The human eye is a complex organ even when compared to other creatures around the world. Our vision is based around having a ‘camera type eye,’ an organ that focuses light through a film called the cornea, onto a light sensitive membrane called the retina. Being such an intricate and fragile body part, it is no wonder our eyes are prone to many refractive errors and health risks. That is why it is important to be aware of these conditions and the threats they pose to your vision.
What Causes Refractive Errors?
First of all, it is very important to know that refractive errors are not caused by overuse of the eye. Most issues are caused by aging or genetics. For example, the shape and size of your eye is hereditary. Extra stress on the eye could be the cause of these issues, but it is not due to overuse.
Myopia – Nearsightedness
Myopia is the most common refractive error in the eye, and is generally discovered very quickly. It is usually inherited in childhood, and resolves itself in early adulthood. Myopia is caused by either a misshapen eye or a misshapen cornea. The prevalence of this condition has nearly doubled since the 70’s. Myopia is usually very minor and can be remedied with glasses, contacts, corrective contacts, therapy, or minor surgery. However, in rare cases Myopia can become degenerative. This poses potentially serious health risks and should be treated immediately.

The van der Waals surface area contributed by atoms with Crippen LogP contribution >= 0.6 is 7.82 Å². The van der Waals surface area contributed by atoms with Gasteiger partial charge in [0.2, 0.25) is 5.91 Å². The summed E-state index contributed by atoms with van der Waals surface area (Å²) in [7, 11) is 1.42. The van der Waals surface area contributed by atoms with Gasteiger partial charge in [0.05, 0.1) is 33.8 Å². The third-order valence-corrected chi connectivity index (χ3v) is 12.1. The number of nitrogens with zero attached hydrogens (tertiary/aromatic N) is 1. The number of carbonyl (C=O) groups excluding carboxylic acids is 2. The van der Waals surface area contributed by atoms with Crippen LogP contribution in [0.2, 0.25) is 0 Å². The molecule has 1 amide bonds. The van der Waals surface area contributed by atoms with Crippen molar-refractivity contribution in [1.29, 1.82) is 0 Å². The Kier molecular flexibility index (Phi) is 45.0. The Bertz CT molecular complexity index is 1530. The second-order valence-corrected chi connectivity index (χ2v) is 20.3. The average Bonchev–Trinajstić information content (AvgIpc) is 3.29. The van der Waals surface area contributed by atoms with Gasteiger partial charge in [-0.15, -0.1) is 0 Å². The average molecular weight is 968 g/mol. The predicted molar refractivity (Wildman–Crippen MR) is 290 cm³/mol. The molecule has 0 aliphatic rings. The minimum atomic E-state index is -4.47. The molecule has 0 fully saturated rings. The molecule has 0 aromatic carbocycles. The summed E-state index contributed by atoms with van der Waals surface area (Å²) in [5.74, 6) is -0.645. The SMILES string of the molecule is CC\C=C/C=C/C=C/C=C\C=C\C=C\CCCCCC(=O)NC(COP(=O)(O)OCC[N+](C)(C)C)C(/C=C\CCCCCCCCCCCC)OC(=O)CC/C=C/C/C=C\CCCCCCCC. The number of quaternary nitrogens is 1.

Hyperopia – Farsightedness
While not as common as Myopia, Hyperopia develops in children and tends to lessen in adulthood. Hyperopia also tends to affect people differently, hindering their near site as well as far sight sometimes. It commonly occurs when the eyeball is too short, or if the retina is too straight. Similar to Myopia, Hyperopia is also genetic but only effects about ten percent of Americans. Treatments include eyeglasses, contacts, corrective lenses, and refractive surgery.
Presbyopia – Old Eye
The word Presbyopia is a literal translation of the word for ‘Old Eye’ in Greek, and it is a natural refractive error of the eye that comes with aging. Around the age of 40 your clear lens, located just behind the iris, becomes more rigid and less flexible making it harder to focus light onto the retina. Presbyopia is corrected with glasses, contacts, or surgery.
Astigmatism is a result of asymmetric curvature in the cornea, or lens of the eye. Most people have astigmatism to some level, but it has no effect on vision. When it does effect vision the result is blurry at all distances. The cause for this refractive error is unknown however, it is hereditary like most other errors and can increase or decrease overtime. Eyeglasses and contact lenses are available to treat astigmatism as well as a procedure called orthokeratology. Orthokeratology has the patient wear a series of contacts designed to reshape the cornea or lens.
A refractive error is a very common occurrence and can be diagnosed easily during a routine checkup. Just make sure to visit your optometrist regularly to avoid letting the condition get out of hand.